KOLLAM: The loco pilots have alleged that the practice of Railways to put them on continuous night duty would be a violation of human rights and the chances of rail accidents are more.
This is despite the warning by various committees that studied the rail accidents to discontinue such practice and give the loco pilots adequate rest as the issues related to alertness from continuous night duties are causes for safety worries.
The studies found that 85 percent of rail accidents in the country are owing to human errors. Twelve people lost their lives when two passenger trains collided near Gorakhpur on October 1 and it was blamed on the drivers fatigue.
A study by the Research Designs and Standards Organisation (RDSO) of the Railways found that midnight to early morning time zone produces maximum stress on pilots and their mental alertness shown slackening during these hours. The working on the second consecutive night has been found to further dampen mental alertness making pilots vulnerable to operational lapses.
But it seems that the Railways had not taken any of these recommendations seriously. Recently, C Pradeep, a loco pilot here, had to face disciplinary action as he had demanded rest after doing four continuous night duties. The Kerala State Human Rights Commission, in the first week of October, has pulled up the Railways in this case for assigning loco pilots on duty for more than three continuous nights. Commission chairperson Justice J B Koshy in his order said that if accidents occur from the side of the loco pilots owing to the tight work schedule, the Railways could not wash their hands of.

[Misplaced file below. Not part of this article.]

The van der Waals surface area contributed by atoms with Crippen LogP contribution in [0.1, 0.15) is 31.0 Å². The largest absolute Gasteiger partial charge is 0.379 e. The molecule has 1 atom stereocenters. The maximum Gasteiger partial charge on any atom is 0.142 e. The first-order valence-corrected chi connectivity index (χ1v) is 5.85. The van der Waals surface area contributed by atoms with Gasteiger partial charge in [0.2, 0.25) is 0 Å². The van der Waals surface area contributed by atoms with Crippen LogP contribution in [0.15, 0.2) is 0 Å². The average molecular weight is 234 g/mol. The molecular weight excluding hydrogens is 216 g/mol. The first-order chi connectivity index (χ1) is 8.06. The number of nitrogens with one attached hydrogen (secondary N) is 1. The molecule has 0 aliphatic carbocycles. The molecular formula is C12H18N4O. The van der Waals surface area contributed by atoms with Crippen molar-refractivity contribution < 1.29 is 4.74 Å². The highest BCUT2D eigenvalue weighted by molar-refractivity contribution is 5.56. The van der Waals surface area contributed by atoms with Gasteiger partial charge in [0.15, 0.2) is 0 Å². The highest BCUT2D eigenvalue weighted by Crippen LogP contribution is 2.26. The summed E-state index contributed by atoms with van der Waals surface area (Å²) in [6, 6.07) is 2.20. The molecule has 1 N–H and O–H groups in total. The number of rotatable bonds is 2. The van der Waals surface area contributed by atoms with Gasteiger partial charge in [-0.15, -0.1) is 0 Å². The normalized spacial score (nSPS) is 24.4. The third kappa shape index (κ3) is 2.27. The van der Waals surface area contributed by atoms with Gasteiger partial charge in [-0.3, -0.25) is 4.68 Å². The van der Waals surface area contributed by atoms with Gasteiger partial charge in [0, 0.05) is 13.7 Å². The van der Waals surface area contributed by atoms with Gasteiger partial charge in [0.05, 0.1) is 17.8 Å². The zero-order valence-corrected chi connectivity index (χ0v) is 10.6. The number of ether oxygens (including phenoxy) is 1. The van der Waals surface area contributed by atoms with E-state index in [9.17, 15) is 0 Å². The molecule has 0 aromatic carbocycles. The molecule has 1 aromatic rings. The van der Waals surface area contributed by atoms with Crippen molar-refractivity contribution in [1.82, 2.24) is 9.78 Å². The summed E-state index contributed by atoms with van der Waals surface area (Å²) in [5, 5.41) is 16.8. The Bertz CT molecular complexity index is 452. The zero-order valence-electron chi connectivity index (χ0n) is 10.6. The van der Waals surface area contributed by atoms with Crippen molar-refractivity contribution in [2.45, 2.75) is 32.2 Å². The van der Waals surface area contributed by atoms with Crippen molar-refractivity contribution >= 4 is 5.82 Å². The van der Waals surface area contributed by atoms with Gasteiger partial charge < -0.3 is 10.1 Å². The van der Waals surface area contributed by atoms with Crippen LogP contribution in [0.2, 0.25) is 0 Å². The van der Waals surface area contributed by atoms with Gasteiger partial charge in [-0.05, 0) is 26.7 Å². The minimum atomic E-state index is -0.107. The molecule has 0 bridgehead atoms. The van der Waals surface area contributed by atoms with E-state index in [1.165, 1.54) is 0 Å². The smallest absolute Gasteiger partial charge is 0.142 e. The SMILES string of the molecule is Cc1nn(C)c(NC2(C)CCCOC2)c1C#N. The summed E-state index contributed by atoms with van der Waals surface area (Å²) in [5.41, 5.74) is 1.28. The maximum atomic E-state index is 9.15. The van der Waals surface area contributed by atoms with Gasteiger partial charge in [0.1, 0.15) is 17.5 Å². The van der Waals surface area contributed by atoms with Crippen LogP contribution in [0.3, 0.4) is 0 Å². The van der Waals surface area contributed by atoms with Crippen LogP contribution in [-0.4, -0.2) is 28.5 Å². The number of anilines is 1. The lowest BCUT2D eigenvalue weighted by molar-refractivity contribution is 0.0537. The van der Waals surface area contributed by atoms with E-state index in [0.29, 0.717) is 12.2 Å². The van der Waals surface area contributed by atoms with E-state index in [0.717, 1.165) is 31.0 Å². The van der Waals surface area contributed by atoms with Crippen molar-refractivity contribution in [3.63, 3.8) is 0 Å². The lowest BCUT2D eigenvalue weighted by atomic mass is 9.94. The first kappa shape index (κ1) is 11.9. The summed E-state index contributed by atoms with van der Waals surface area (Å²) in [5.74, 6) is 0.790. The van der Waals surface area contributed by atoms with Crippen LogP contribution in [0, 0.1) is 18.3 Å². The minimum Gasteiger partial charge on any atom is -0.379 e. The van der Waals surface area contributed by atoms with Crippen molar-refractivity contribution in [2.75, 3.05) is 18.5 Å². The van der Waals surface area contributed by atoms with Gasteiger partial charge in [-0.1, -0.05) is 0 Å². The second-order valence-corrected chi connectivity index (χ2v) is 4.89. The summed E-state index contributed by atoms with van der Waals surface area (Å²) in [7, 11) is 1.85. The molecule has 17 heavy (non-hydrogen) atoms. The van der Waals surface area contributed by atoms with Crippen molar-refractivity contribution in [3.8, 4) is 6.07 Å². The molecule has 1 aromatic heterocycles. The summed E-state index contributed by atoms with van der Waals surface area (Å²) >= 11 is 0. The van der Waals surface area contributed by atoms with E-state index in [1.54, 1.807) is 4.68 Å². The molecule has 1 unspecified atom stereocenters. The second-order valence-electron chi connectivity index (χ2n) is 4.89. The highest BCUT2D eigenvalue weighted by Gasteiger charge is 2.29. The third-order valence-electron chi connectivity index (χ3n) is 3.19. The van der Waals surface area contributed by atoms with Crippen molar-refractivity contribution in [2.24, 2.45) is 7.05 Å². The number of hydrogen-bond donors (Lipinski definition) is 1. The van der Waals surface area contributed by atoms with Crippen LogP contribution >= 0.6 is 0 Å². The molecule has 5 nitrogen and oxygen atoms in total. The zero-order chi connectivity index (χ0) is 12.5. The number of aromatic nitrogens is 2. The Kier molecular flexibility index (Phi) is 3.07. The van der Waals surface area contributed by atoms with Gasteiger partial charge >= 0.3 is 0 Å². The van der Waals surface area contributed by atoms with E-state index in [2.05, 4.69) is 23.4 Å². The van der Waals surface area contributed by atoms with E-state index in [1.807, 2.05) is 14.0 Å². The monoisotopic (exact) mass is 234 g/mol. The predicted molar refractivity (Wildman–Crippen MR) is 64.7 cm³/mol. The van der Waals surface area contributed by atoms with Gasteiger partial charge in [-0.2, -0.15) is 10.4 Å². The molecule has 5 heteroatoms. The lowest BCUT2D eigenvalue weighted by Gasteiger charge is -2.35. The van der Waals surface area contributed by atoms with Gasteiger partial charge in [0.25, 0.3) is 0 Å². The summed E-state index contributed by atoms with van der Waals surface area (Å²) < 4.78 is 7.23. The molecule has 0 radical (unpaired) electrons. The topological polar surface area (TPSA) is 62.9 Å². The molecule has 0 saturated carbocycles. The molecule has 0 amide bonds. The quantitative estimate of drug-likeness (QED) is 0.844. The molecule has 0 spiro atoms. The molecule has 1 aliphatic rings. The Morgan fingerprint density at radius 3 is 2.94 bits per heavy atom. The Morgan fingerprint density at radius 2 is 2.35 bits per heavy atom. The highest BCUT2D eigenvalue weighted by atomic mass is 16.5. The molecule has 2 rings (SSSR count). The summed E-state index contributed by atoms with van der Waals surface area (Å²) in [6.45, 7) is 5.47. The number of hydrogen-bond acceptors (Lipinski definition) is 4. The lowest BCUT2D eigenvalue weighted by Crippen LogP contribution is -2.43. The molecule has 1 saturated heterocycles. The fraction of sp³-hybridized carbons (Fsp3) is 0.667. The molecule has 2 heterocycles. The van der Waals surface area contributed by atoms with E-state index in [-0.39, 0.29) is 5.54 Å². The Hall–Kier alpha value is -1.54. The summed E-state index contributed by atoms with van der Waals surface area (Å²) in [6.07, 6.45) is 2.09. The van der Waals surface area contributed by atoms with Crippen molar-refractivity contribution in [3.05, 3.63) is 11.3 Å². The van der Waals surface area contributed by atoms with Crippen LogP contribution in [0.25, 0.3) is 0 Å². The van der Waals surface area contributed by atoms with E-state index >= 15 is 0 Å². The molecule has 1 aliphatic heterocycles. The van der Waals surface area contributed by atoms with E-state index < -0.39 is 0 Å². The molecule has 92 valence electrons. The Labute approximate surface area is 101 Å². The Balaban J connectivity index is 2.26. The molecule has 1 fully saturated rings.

But the top railway officials had always gone scot free while the fatigued pilot faces the music, K A S Mani, central vice-president of All-India Loco Running Staff Association said. And they warn that more such accidents could happen as the Railways delay filling up 17,000 vacancies and expect the existing loco pilots to be super human. In Kollam alone, 22 more loco pilots are needed to fill the current shortage.
It is not just the major accident that causes stress to the pilot. His or her job is based on how accurately they read the innumerable signals and take necessary actions. A signal passed at danger (SPAD) occurs when a train passes a stop signal without authority to do so and it is the dreaded word for the loco pilots.
If the train passes the signal even by a metre the pilot will be removed from service. In the past 17 months, 10 pilots had lost their jobs in this fashion. A Divisional Manager of Railways told Express that the Railways could not compromise on security but at the same time supported the existing laws on work.
Such strict monitoring of the signal only shows that the job of a loco pilot demands highest mental alertness.
The loco pilots face one signal per minute and the D P Tripathi Committee in 2013 found that most SPAD cases happen during the nights. Besides the innumerable signals, there is something called Vigilance Control device which needs to be activated in every two minutes using horns or speed adjustment just like moving the cursor to avoid the screen saver from coming on a computer screen.
Apart from safety aspects not much study has been done on the nature of job and its impact on pilots in their social settings. Though ulcer, infections, insomnia etc are the common diseases found among loco pilots, the issues related to stress such as substance abuse, sexual health etc are not adequately studied.
Mani recalled a recent incident at a station in Karnataka when a pilot, after getting a memo to continue the journey, had requested for 10 minutes to refresh himself but was late by 5 minutes only to face suspension. ALRSA plans to intensify its protest against the ‘archaic’ rules of the Railways in the coming months.